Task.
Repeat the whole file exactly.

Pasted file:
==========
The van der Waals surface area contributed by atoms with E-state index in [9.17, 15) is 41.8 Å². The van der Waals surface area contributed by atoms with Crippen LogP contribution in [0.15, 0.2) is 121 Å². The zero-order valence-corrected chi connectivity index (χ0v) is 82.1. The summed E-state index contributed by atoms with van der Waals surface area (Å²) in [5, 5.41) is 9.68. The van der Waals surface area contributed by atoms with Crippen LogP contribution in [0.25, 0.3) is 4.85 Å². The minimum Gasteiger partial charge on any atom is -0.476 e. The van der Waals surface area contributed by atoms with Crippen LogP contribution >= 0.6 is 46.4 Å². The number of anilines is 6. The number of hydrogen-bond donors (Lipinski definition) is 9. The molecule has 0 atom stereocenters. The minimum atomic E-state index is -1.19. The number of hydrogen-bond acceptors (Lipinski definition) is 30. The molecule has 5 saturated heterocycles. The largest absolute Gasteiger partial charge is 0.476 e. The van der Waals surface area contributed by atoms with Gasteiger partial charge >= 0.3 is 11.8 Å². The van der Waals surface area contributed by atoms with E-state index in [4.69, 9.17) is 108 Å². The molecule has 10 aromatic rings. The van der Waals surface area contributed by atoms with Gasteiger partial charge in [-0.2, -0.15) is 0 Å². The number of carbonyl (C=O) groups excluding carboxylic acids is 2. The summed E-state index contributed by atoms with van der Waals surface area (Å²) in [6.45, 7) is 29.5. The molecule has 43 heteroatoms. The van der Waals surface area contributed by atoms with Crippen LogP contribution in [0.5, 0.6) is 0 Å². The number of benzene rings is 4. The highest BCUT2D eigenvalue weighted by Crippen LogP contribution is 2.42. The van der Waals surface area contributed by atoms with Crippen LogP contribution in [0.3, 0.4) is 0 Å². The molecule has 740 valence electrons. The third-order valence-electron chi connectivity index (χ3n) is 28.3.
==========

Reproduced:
The van der Waals surface area contributed by atoms with E-state index in [9.17, 15) is 41.8 Å². The van der Waals surface area contributed by atoms with Crippen LogP contribution in [0.15, 0.2) is 121 Å². The zero-order valence-corrected chi connectivity index (χ0v) is 82.1. The summed E-state index contributed by atoms with van der Waals surface area (Å²) in [5, 5.41) is 9.68. The van der Waals surface area contributed by atoms with Crippen LogP contribution in [0.25, 0.3) is 4.85 Å². The minimum Gasteiger partial charge on any atom is -0.476 e. The van der Waals surface area contributed by atoms with Crippen LogP contribution >= 0.6 is 46.4 Å². The number of anilines is 6. The number of hydrogen-bond donors (Lipinski definition) is 9. The molecule has 0 atom stereocenters. The minimum atomic E-state index is -1.19. The number of hydrogen-bond acceptors (Lipinski definition) is 30. The molecule has 5 saturated heterocycles. The largest absolute Gasteiger partial charge is 0.476 e. The van der Waals surface area contributed by atoms with Gasteiger partial charge >= 0.3 is 11.8 Å². The van der Waals surface area contributed by atoms with E-state index in [4.69, 9.17) is 108 Å². The molecule has 10 aromatic rings. The van der Waals surface area contributed by atoms with Gasteiger partial charge in [-0.2, -0.15) is 0 Å². The number of carbonyl (C=O) groups excluding carboxylic acids is 2. The summed E-state index contributed by atoms with van der Waals surface area (Å²) in [6.45, 7) is 29.5. The molecule has 43 heteroatoms. The van der Waals surface area contributed by atoms with Crippen LogP contribution in [0.5, 0.6) is 0 Å². The number of benzene rings is 4. The highest BCUT2D eigenvalue weighted by Crippen LogP contribution is 2.42. The van der Waals surface area contributed by atoms with Crippen LogP contribution in [0.3, 0.4) is 0 Å². The molecule has 740 valence electrons. The third-order valence-electron chi connectivity index (χ3n) is 28.3.